The benefits of social connection

Feeling close to others, knowing that others support us and are there for us in difficult times has further reaching consequences than just that we feel secure. Most of us know that having friends is important for our emotional well-being. Several studies have shown that feeling close to others and to socialize regularly increases overall happiness.

Less well known is the fact that there are more benefits: being part of a group of individuals who support each other is highly beneficial for our longevity.

 

Belonging to a tribe

From an evolutionary perspective, this makes a lot of sense. We are used to living in a group and back then, we needed our group to survive. We modern humans still really need our group to survive; we rely on our highly organized societies that supply us with food, health care, clothes and whatever else we may need. Unfortunately, by making the processes that supply us with all these goods and services more and more efficient, we have lost the personal interaction in them. We do not know the person who is selling us our bread; we cannot stop and chat at the checkout counter, because it has to be fast – or because it is a self-check-out without any human interaction.

Studies suggest that we need a few close friends who are loyal to us and whom we are loyal to in turn. Two or three of these close connections are enough. In addition, we need a larger network of acquaintances, which can be coworkers, neighbors or the owner of a local store. People whom we encounter regularly, who we can talk to and who provide a certain sense of stability. Because, back in the day when we lived in the savannah, we did not get to see hundreds of new faces every day, we were used to seeing the same 20 or 30 faces every day. Being confronted with all these strangers commuting in a big city creates stress on a daily bases. We can counterbalance this through regular encounters with people from our network of acquaintances.

 

Social contagion

Our friends can have a positive influence on us. Many behaviors are socially contagious. If one person in your friend circle starts exercising, there is a high chance that you will, too. A large study shows that even emotions spread through social media can be contagious.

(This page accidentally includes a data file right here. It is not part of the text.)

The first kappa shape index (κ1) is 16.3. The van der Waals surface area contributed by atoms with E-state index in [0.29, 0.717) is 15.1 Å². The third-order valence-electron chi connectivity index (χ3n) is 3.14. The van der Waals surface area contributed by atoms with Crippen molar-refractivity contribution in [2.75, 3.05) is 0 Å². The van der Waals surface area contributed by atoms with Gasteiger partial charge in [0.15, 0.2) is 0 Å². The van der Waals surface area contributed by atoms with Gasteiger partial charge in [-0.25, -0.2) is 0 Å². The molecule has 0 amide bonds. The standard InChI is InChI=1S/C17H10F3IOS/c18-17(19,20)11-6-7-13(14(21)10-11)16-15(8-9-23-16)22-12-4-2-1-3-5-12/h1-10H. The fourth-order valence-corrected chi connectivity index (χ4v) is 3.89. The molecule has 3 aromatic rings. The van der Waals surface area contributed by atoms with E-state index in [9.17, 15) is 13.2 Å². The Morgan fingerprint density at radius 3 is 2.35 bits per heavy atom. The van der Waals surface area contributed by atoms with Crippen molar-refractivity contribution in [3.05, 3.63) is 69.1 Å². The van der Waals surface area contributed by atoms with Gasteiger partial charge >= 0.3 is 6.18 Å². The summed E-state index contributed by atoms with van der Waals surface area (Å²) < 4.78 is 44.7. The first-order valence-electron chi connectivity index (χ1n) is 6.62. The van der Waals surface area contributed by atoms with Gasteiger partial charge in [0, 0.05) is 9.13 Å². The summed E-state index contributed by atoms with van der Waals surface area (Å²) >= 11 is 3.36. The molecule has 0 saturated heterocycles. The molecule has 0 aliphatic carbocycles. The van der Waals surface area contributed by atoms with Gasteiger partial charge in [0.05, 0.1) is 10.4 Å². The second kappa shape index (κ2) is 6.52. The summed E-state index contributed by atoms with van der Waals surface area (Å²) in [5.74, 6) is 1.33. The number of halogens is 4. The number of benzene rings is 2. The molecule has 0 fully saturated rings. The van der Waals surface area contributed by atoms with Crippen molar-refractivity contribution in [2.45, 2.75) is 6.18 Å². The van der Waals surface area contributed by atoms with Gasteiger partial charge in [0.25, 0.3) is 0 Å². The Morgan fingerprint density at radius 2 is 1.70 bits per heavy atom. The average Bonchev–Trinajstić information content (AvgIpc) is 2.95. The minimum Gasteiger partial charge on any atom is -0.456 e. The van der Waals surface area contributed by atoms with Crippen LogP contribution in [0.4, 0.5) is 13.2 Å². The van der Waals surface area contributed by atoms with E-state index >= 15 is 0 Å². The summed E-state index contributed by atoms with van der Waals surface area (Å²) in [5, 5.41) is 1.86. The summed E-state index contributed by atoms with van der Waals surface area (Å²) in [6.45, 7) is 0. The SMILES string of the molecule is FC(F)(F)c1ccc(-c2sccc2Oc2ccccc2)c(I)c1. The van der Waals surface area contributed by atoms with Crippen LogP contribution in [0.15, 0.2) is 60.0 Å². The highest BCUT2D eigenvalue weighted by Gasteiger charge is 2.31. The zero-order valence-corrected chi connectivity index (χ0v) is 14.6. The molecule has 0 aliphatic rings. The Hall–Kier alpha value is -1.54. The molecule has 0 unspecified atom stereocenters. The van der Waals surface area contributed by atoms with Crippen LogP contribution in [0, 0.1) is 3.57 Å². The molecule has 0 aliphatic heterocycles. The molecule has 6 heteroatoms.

They analyzed emotional status messages of people during times of rainfall and found that bad weather reduced the amount of positive content in status messages. This weather-dependent negative mood spread to friends in areas with good weather! This study suggests that social media synchronize our moods on a more global level. Of course, this does mean that, as shown in the study, negative moods can spread as well. However, the study suggests that everyone can influence their friends’ and in turn their own happiness by sharing more messages that are positive.

 

Touch reduces stress

However, we should also focus on our social connections outside social media. Friendly physical contact with a close one, like athought-catalog-547018-unsplash-300x200 The benefits of social connection hug or a friendly pat on the shoulder, can lower our experienced stress level and stress hormones in our blood. This effect lasts for hours: a hug in the morning can make a demanding day at work less stressful. Friendly touch is even more effective at releasing stress than friendly words.

 

The centenarians of Okinawa

The inhabitants of Okinawa, a region in the south of Japan, live especially long. People here belong rather to the lower socioeconomic class, which is traditionally associated with lower health. However, the people of Okinawa have very strong social bonds and social support in their communities, suggesting a powerful role of social involvement and connection in longevity.

thought-catalog-547018-unsplash-300x200 The benefits of social connection

 

Social connections let you live a longer and happier life

When we put all this together, we can already create a convincing picture. Close social connection makes us happier – which already is a health benefit in itself. Our close friends can have positive influence on our emotional state and our lifestyle – so it is important to spend time with people who are happy and engage in activities or habits that we would like to incorporate in our own lifes. That does not mean that you should leave a friend who suffers from depression behind. You can be the positive influence on them! However, try to balance out time spend with a friend who is going through difficult times by treating yourself to some extra hours with an especially happy friend. Positive social interactions lower our stress levels, especially when they also involve friendly interpersonal touch. All these health benefits might accumulate to a level where they let us live longer and healthier lives.

 
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Scientific literature

Mogilner, C. (2010). The pursuit of happiness: Time, money, and social connection. Psychological Science, 21(9), 1348-1354.

Aral, S., & Nicolaides, C. (2017). Exercise contagion in a global social network. Nature communications, 8, 14753.

Coviello, L., Sohn, Y., Kramer, A. D., Marlow, C., Franceschetti, M., Christakis, N. A., & Fowler, J. H. (2014). Detecting emotional contagion in massive social networks. PloS one, 9(3), e90315.

Ditzen, B., Neumman, I., Bodenmann, G., von Dawans, B., Turner, R.A., Ehlert, U., Heinrichs, M., 2007. Effects of different kinds of couple interaction on cortisol and heart rate responses to stress in women. Psychoneuroendocrinology 32, 565–574.

Grewen, K.M., Anderson, B.J., Girdler, S.S., Light, K.C., 2003.Warmpartner contact is related to lower cardiovascular reactivity. Behavioral Medicine 29, 123–130.

Cockerham, W. C., Hattori, H., & Yamori, Y. (2000). The social gradient in life expectancy: the contrary case of Okinawa in Japan. Social science & medicine, 51(1), 115-122.

 

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